The third accomplishment was establishing new brand identities for both Commonly Well and the RCI.

We hired Henriksen Studio to reimagine both identities.

The new Commonly Well logo is designed to evoke a sense of playfulness buttressed by stability.


The new Recovery Capital Index logo represents the puzzle or maze that is addiction, pulled together or solved by the RCI.


The brand identities share color palettes, giving cohesion between the company and the product.

Hearing the Market

Platforms will expand adoption

We are in the market and providing value to our customers and stakeholders. But more importantly, our work is improving systems and capabilities through tools that will transform significantly more lives.

The Recovery Capital Index is steadily building its presence in the market. Current customers include a county government, a small healthcare system, a homeless-centered addiction treatment provider, and a research university. Each customer is beginning to see the micro and macro value of the RCI within their community.

An adoption strategy that focuses on individual providers has great potential, simply given the data desert that exists in the addiction and behavioral health sector. Our platform is immediately interoperable, allowing us to partner with organizations seeking to minimize their technology footprint and disruption to staff.

But 2020 shined a bright light on the capability and necessity of digital health tools and platforms in addiction care. Numerous care management and electronic health record systems are advancing their reach, but they don’t provide long-term and direct value to the people receiving services. The RCI is a natural fit, adding a unique engagement layer and longitudinal outcomes measurement built into those other products.

We are already active with this strategy through our technology partner, H4 Technologies.

As indicated earlier, we will be building the RCI into the NuLife Virtual platform. The first assessment new clients will see in the NuLife app will be the short version of the RCI. We’ll launch in the spring.

And we are also exploring integrations with platforms. These efforts are focusing on placing the RCI as the lead assessment that provides direction to resources, content, and care while quantifying a person’s change in  wellbeing over time.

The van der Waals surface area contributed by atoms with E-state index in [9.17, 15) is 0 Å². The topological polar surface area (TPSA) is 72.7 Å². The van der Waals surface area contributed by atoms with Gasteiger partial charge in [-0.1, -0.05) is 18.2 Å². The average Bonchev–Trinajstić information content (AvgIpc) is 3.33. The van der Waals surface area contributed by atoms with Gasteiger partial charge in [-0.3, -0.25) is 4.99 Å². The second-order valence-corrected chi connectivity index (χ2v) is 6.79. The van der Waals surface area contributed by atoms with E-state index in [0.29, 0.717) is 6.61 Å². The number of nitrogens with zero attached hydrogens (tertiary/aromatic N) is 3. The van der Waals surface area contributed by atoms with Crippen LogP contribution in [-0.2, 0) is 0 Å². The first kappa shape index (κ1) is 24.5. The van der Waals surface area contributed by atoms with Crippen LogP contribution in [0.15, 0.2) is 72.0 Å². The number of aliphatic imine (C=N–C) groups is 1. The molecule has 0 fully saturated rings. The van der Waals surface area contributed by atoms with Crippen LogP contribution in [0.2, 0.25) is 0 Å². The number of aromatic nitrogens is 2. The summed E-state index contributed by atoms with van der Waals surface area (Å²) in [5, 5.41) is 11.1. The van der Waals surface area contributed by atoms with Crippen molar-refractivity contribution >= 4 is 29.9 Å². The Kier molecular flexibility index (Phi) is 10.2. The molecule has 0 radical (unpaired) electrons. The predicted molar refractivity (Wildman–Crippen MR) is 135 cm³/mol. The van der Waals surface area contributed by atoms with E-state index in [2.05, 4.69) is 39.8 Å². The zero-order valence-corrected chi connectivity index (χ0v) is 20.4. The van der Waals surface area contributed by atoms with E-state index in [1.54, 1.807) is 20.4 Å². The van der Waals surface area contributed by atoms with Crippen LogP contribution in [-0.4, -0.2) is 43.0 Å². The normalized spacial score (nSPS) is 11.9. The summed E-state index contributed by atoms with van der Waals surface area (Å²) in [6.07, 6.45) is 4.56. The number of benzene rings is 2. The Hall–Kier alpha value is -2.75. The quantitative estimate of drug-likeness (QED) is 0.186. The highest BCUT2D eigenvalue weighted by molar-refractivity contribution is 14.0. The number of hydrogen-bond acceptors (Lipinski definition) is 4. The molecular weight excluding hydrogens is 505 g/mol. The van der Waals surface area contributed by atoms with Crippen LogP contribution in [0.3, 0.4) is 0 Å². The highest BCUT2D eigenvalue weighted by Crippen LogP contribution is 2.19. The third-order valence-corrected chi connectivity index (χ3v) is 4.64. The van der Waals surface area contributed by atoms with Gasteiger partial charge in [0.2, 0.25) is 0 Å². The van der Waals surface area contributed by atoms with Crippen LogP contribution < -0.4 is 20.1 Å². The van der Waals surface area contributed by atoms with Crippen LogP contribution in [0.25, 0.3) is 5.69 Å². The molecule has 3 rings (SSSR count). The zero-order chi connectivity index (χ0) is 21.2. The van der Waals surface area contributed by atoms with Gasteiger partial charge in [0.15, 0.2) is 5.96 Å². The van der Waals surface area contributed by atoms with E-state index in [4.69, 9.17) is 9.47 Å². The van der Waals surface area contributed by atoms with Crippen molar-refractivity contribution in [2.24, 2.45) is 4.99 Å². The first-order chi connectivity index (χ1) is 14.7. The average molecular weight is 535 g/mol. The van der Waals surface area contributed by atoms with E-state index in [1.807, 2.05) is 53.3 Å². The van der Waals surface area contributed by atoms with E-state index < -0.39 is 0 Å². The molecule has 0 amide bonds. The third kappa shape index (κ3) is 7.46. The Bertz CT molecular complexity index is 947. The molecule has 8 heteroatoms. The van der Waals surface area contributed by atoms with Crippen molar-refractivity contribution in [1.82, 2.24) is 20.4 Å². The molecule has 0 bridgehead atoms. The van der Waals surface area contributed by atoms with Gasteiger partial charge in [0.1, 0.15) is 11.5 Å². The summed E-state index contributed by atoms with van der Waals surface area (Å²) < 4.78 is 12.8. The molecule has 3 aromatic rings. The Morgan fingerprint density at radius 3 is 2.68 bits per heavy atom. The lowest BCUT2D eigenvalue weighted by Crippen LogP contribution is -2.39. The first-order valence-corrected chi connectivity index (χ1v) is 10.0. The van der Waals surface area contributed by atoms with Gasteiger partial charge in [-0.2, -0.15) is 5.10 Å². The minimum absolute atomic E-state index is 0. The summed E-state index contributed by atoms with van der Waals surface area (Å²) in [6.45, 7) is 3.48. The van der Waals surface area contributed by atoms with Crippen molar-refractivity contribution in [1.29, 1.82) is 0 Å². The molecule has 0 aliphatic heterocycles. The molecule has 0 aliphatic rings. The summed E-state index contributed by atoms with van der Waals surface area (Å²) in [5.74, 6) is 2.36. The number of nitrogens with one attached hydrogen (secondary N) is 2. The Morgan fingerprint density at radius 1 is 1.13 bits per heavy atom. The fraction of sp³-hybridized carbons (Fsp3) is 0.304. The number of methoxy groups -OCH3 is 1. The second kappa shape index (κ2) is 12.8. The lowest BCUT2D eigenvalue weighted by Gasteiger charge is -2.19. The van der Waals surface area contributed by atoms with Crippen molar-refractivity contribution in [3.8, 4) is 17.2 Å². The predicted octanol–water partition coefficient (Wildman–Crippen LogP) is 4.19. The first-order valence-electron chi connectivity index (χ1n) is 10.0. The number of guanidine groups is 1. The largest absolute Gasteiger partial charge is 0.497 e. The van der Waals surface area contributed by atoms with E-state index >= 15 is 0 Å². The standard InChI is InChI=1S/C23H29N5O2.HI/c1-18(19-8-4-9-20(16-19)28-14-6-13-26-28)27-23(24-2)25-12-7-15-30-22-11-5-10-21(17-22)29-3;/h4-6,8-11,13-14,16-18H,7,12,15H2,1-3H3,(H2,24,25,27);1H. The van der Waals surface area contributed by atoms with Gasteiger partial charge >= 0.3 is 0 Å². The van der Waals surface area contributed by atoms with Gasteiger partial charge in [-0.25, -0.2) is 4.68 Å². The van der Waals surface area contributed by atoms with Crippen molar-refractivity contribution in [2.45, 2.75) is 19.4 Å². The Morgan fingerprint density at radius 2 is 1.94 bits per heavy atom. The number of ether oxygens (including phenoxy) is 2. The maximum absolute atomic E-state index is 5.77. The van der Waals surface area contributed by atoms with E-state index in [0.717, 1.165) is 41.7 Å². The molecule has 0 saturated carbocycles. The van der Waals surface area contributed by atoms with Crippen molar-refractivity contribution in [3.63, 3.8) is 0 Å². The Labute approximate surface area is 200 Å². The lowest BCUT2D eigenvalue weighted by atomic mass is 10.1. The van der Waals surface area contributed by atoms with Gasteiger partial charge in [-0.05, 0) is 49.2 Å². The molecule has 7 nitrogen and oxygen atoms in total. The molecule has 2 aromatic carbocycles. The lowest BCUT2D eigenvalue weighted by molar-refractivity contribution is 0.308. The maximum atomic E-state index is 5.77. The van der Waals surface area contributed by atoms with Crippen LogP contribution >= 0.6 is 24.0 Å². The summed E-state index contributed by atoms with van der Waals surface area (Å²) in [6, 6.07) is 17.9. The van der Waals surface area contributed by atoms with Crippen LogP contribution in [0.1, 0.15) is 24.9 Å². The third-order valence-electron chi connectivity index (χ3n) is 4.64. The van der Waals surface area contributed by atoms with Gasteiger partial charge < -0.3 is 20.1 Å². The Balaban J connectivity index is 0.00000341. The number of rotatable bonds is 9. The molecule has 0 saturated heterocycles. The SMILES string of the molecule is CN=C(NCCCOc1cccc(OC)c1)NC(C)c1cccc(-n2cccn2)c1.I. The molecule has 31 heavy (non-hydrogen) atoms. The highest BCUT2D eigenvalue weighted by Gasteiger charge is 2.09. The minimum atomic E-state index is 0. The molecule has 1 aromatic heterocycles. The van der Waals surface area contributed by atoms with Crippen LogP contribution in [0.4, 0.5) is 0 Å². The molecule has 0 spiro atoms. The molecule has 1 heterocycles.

Measurement can stand on its own, but the market is saturated with many platform technologies. The RCI will get to scale as a core feature of many platforms and products already in the market.

Where We’re Going

Growing data literacy

Commonly Well and the RCI are still in the early days of its initial life-cycle and there is much yet to be revealed.

Two things are clear.

First, despite a growing set of technology products in the space, there remains a gap between that technology and meaningful data.

This data must first improve the individual’s life, but collectively, it can help improve whole communities. Going forward, we will be focusing on impact-centered partnerships for broad distribution and adoption. We will seek partnerships with large, regional foundations who can champion and fund adoption while establishing a common language for measurement that puts the data to action for impact.

Second, the RCI has tremendous value inside healthcare providers and others delivering care, but it may also have value directly with individuals as a consumer product.

One tool in my sales process is showing my personal RCI scores over 12 months. After a potential customer takes the RCI, they immediately begin to see the personal benefits of measuring consistently over time.

We’ll find ways to test the direct to consumer market in the coming year. What we learn will not only tell us if a consumer-based product is needed, but reveal consumer insights relevant for our provider-based product and make improvements.

Either way, the RCI plays a critical role in our bold vision where communities and systems are designed with wellbeing as the default for all. Good community and system design relies on good data, which the RCI provides.

We’re helping build a muscle of measurement amongst organizations and individuals not accustomed to measurement. This will have a profound and rippling impact around those that adopt our tools and methods.

Again, thank you, and onward through 2021.

Commonly Well uses a text messaging platform to design custom automated and
personalized engagement strategies for data capture, performance monitoring, and
outcomes measurement.

Got questions or want to learn more about our Recovery Intelligence Model?

Text: OUTCOMES to 833.280.3781

Call: 917.672.6665